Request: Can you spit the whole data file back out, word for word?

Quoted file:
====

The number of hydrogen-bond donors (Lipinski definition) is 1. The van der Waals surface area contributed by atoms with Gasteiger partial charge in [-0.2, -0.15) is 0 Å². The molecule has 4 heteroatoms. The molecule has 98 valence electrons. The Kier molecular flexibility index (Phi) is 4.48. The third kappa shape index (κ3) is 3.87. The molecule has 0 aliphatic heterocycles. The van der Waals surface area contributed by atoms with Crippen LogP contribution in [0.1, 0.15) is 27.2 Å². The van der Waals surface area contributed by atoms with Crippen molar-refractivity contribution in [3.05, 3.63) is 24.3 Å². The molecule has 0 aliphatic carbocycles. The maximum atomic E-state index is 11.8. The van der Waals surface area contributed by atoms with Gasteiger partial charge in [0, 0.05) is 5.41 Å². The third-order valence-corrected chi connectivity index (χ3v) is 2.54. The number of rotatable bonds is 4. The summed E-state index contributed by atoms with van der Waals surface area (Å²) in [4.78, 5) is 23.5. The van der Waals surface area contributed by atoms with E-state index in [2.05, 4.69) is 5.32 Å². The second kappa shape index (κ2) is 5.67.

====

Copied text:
The number of hydrogen-bond donors (Lipinski definition) is 1. The van der Waals surface area contributed by atoms with Gasteiger partial charge in [-0.2, -0.15) is 0 Å². The molecule has 4 heteroatoms. The molecule has 98 valence electrons. The Kier molecular flexibility index (Phi) is 4.48. The third kappa shape index (κ3) is 3.87. The molecule has 0 aliphatic heterocycles. The van der Waals surface area contributed by atoms with Crippen LogP contribution in [0.1, 0.15) is 27.2 Å². The van der Waals surface area contributed by atoms with Crippen molar-refractivity contribution in [3.05, 3.63) is 24.3 Å². The molecule has 0 aliphatic carbocycles. The maximum atomic E-state index is 11.8. The van der Waals surface area contributed by atoms with Gasteiger partial charge in [0, 0.05) is 5.41 Å². The third-order valence-corrected chi connectivity index (χ3v) is 2.54. The number of rotatable bonds is 4. The summed E-state index contributed by atoms with van der Waals surface area (Å²) in [4.78, 5) is 23.5. The van der Waals surface area contributed by atoms with E-state index in [2.05, 4.69) is 5.32 Å². The second kappa shape index (κ2) is 5.67.